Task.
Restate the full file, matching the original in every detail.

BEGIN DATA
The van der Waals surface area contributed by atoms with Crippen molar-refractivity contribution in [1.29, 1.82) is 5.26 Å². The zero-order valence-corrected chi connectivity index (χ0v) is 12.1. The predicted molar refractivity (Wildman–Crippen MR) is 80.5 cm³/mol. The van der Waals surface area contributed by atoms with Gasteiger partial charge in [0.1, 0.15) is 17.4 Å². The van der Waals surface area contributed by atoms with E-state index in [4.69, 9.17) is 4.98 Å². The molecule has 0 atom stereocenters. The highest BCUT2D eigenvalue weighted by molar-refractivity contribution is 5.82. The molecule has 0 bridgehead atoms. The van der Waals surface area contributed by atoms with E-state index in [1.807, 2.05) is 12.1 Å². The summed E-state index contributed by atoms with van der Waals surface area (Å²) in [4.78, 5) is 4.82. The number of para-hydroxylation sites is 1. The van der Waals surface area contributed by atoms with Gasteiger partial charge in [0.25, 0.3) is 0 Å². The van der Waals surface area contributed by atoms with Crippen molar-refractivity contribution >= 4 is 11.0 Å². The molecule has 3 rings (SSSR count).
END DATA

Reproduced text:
The van der Waals surface area contributed by atoms with Crippen molar-refractivity contribution in [1.29, 1.82) is 5.26 Å². The zero-order valence-corrected chi connectivity index (χ0v) is 12.1. The predicted molar refractivity (Wildman–Crippen MR) is 80.5 cm³/mol. The van der Waals surface area contributed by atoms with Gasteiger partial charge in [0.1, 0.15) is 17.4 Å². The van der Waals surface area contributed by atoms with E-state index in [4.69, 9.17) is 4.98 Å². The molecule has 0 atom stereocenters. The highest BCUT2D eigenvalue weighted by molar-refractivity contribution is 5.82. The molecule has 0 bridgehead atoms. The van der Waals surface area contributed by atoms with E-state index in [1.807, 2.05) is 12.1 Å². The summed E-state index contributed by atoms with van der Waals surface area (Å²) in [4.78, 5) is 4.82. The number of para-hydroxylation sites is 1. The van der Waals surface area contributed by atoms with Gasteiger partial charge in [0.25, 0.3) is 0 Å². The van der Waals surface area contributed by atoms with Crippen molar-refractivity contribution >= 4 is 11.0 Å². The molecule has 3 rings (SSSR count).